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Keeping Your Android Secrets Out of Git

Developers have a habit (one I've been guilty of) of committing API keys and other secrets to our repositories. It’s easy to do it if you’re tired, if you’re hurried, if you’re “moving fast and breaking things”.

This, unfortunately, has been too difficult to prevent for too long. In the interest of security there’s luckily been a big push to stop this practice lately; Rails has had the Figaro gem, but recently in version 4.1 they’ve built in a “secrets.yml” file. Heroku has a config ENV screen to /attempt/ to coerce developers into keeping secret keys out of production. Apple’s iOS and its keychain helps with this on iPhones and iPad.

As far as I’ve been able to tell, Android has been terrible at this.

I’ve scoured documentation, searched for hours across StackOverflow and questioned friends who are much better at Android that I am. After taking bits and pieces, I think I’ve figure a good way to do this. I’m probably not the first, but there doesn’t seem to be a comprehensive write up of this technique anywhere, so I'm hoping these steps help fellow Android devs up their security a bit.

Note: this does not secure credentials in the wild. It will not stop someone from decompiling your ADK and pulling the string. Everything ends up in the compiled app. What it does do is keep someone from going through your Github account and copy/pasting your secrets out of it.

Note: For these steps I’m assuming you’re using Android Studio.

  1. Recognize what needs to be kept secret.

    • Anything that’s unique to your deployment of the software.
    • If you use a key for Google Analytics, or if you keep have an encryption key that needs to be hardcoded, these should never be committed to a repository.
    • Don’t put these into the source code, ever, even for brief testing purposes.
  2. Create a Gradle file just for your keys

    • In Android Studio’s Project Navigator expand your “Gradle Scripts” drop down.
    • Right click anywhere below the “Gradle Scripts” icon and hover over “New” and then click “File”.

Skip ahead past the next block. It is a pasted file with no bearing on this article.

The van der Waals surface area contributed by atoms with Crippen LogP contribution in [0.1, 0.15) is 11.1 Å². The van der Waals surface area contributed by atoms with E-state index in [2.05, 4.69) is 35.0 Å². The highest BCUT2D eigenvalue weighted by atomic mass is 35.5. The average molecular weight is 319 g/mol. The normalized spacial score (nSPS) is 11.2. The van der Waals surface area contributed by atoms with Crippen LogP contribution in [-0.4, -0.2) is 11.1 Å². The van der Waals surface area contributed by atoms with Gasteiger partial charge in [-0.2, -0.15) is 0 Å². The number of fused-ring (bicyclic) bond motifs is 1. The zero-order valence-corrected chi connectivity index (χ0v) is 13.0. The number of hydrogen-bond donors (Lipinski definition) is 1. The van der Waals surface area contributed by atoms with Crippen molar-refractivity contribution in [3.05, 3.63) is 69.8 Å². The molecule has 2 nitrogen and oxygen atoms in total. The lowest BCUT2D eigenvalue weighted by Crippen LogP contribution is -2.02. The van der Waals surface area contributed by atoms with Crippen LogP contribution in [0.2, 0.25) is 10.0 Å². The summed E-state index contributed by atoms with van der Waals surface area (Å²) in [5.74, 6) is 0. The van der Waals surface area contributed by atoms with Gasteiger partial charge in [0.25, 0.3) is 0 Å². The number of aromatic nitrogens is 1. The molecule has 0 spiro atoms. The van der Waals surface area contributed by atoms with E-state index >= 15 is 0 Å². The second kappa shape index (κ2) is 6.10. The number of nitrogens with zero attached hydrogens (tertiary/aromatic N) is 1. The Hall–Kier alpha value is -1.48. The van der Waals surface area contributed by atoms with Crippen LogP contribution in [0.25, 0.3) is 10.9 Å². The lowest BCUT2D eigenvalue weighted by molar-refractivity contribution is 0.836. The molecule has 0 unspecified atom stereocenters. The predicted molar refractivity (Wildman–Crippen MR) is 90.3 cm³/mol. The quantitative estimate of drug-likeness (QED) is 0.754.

• Name this file “safe_variable.gradle” (or whatever you want, just make note of it if it’s different).
  3. Add this file to your .gitignore.

    • We don’t want to accidentally add it to the repository so add the following line the bottom of your .gitignore file in the project:


  4. Commit your .gitignore file

    git commit .gitignore -m “Added secrets file to git ignore”

  5. Add your keys to the new secrets file.
    • This example uses two modes, debug and production. The names of the keys are arbitrary and you can put in whatever you need to keep secret.
     buildTypes {
             resValue "string", "server\_url", "https://dev.example.com"
             resValue "string", "hockey\_key", "\*\*\*\*\*\*\*\*\*\*\*\*\*\*\*\*\*\*\*\*\*"
         release {
             resValue "string", "server\_url", "https://production.example.com"
             resValue "string", "hockey\_key", "\*\*\*\*\*\*\*\*\*\*\*\*\*\*\*\*\*\*\*\*\*"
     //This line is only necessary if your app is using localization files for the strings.
     //There doesn't seem to be a way to add the strings to multiple langauges from Gradle.
     lintOptions {
         disable 'MissingTranslation'
  6. Include this file into your Gradle file

    • On the “build.gradle (Module: app)” file, add the following line right after the “android” block

        apply from: 'safe_variables.gradle', to: android
  7. Commit your project again

  8. Build your project
    • “Build” menu -> “Make Project”
    • This will automatically add the files to compiled variable so you can reference it in your code.
  9. Reference your API keys and other secrets where you need them.

    • In an Activity you can reference it like so:
  10. In a fragment the following syntax can be used:


That should do it. The only thing to remember is that if you’re switching machines or adding a new teammate they’ll have to recreate steps 2 and 5 on their machine as well.

If there’s an easier way to do this or perhaps a way to do it without having to turn off the translations error please feel free to get in contact at cguess@gmail.com or on Twitter at @cguess.